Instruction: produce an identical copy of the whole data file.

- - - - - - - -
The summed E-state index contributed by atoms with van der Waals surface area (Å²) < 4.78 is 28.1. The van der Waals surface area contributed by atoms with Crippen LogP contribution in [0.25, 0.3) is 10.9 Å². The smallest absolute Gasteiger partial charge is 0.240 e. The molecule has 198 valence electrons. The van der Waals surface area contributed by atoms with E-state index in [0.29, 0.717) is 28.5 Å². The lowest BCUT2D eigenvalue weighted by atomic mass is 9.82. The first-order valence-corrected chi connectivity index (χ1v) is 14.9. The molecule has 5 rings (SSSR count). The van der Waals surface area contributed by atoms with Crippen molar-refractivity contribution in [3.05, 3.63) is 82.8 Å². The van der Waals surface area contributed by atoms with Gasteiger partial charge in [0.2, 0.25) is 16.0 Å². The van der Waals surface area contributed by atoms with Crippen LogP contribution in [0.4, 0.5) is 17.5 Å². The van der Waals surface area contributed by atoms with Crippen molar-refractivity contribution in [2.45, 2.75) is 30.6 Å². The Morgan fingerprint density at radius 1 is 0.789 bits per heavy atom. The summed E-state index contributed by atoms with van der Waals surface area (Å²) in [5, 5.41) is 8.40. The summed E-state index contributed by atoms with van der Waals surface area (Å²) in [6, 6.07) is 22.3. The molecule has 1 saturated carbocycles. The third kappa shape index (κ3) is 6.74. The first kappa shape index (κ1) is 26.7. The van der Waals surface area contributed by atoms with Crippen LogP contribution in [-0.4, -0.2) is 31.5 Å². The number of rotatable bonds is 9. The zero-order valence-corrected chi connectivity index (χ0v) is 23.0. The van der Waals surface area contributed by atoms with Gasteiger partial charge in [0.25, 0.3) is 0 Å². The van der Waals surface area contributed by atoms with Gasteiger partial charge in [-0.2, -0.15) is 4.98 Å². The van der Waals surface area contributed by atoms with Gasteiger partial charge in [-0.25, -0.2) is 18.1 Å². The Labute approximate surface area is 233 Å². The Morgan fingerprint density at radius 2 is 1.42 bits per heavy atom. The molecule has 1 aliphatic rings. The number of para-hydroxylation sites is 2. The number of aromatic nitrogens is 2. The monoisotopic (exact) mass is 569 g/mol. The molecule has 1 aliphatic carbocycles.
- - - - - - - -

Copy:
The summed E-state index contributed by atoms with van der Waals surface area (Å²) < 4.78 is 28.1. The van der Waals surface area contributed by atoms with Crippen LogP contribution in [0.25, 0.3) is 10.9 Å². The smallest absolute Gasteiger partial charge is 0.240 e. The molecule has 198 valence electrons. The van der Waals surface area contributed by atoms with E-state index in [0.29, 0.717) is 28.5 Å². The lowest BCUT2D eigenvalue weighted by atomic mass is 9.82. The first-order valence-corrected chi connectivity index (χ1v) is 14.9. The molecule has 5 rings (SSSR count). The van der Waals surface area contributed by atoms with Crippen molar-refractivity contribution in [3.05, 3.63) is 82.8 Å². The van der Waals surface area contributed by atoms with Gasteiger partial charge in [0.2, 0.25) is 16.0 Å². The van der Waals surface area contributed by atoms with Crippen LogP contribution in [0.4, 0.5) is 17.5 Å². The van der Waals surface area contributed by atoms with Crippen molar-refractivity contribution in [2.45, 2.75) is 30.6 Å². The Morgan fingerprint density at radius 1 is 0.789 bits per heavy atom. The summed E-state index contributed by atoms with van der Waals surface area (Å²) in [5, 5.41) is 8.40. The summed E-state index contributed by atoms with van der Waals surface area (Å²) in [6, 6.07) is 22.3. The molecule has 1 saturated carbocycles. The third kappa shape index (κ3) is 6.74. The first kappa shape index (κ1) is 26.7. The van der Waals surface area contributed by atoms with Crippen LogP contribution in [-0.4, -0.2) is 31.5 Å². The number of rotatable bonds is 9. The zero-order valence-corrected chi connectivity index (χ0v) is 23.0. The van der Waals surface area contributed by atoms with Gasteiger partial charge in [0.25, 0.3) is 0 Å². The van der Waals surface area contributed by atoms with Gasteiger partial charge in [-0.2, -0.15) is 4.98 Å². The van der Waals surface area contributed by atoms with Gasteiger partial charge in [-0.25, -0.2) is 18.1 Å². The Labute approximate surface area is 233 Å². The Morgan fingerprint density at radius 2 is 1.42 bits per heavy atom. The molecule has 1 aliphatic rings. The number of para-hydroxylation sites is 2. The number of aromatic nitrogens is 2. The monoisotopic (exact) mass is 569 g/mol. The molecule has 1 aliphatic carbocycles.